Rocky Flats Plant was when a massive fire started in a glovebox in building 776
which spread to hundreds of other gloveboxes in the same building and
gloveboxes in building 777 which happened in 1969 (U.S. Environmental Protection
Agency 2017).  The next problem came
along in 1973 when fifty to one hundred curies of tritium was found in the
water of the Great Western Reservoir (U.S. Environmental Protection Agency
2017). All of these problems came up when while the plant was still active.
When the plant was closed down several other problems came up. The first
problem that was what to do with about twenty-one tons of radioactive material like
uranium, americium, and plutonium (U.S. Environmental Protection Agency 2006).
The next problem after the plant shut down was what to do with all 800 of the
buildings and tools inside of them used for making trigger mechanisms (U.S.
Environmental Protection Agency 2006). Another problem found was that all of
the ground water around the Rocky Flats site had been contaminated (U.S.
Environmental Protection Agency 2006). Two landfills were found on the Rocky
Flats site and both of them needed to be properly cleaned up (U.S.
Environmental Protection Agency 2006). The land where all of the buildings were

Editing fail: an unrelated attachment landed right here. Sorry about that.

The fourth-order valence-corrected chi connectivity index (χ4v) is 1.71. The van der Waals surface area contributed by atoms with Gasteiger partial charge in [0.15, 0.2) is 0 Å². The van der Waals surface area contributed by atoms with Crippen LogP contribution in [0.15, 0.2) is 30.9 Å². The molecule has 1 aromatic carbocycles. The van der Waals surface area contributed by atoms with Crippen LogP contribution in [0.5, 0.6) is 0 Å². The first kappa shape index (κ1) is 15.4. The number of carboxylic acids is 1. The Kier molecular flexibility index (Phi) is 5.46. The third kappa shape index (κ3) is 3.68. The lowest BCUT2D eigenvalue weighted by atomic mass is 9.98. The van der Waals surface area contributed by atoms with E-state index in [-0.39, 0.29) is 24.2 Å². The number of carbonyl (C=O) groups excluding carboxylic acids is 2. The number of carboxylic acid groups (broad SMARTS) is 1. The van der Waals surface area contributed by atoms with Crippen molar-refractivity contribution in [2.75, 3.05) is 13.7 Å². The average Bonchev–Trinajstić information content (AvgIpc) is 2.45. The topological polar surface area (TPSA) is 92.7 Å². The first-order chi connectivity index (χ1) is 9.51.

built also was severely contaminated so it became a problem once everything was
demolished. All of these problems at show that the Rocky Flats Plant has
polluted the soil, groundwater, surface water, and the atmosphere.  


Figure 1: Areas Affected by 1957
Fire at Rocky Flats Plant


Cleanup Efforts:

efforts started while the Rocky Flats Plant was still actively producing trigger
mechanisms for nuclear weapons. The first major clean up happened in 1968 when
the area around the leaky oil drum was cleaned up by removing the contaminated
substances and covering the area with asphalt to contain the residual
contamination (U.S. Environmental Protection Agency 2017). The rest of the
clean-up efforts came once the plant was shut down. The first priority of clean
up was removing all radioactive material to another site to be processed (U.S.
Environmental Protection Agency 2006). Once the material was taken care of the
next project was to decontaminate and remove all of the buildings and other
objects on the site (U.S. Environmental Protection Agency 2006). To deal with
the problems of contaminated groundwater four treatment systems were installed
(U.S. Environmental Protection Agency 2006). The landfill problems were solved
by covering both of them and one of the groundwater treatments systems was
installed at one of the landfill sites (U.S. Environmental Protection Agency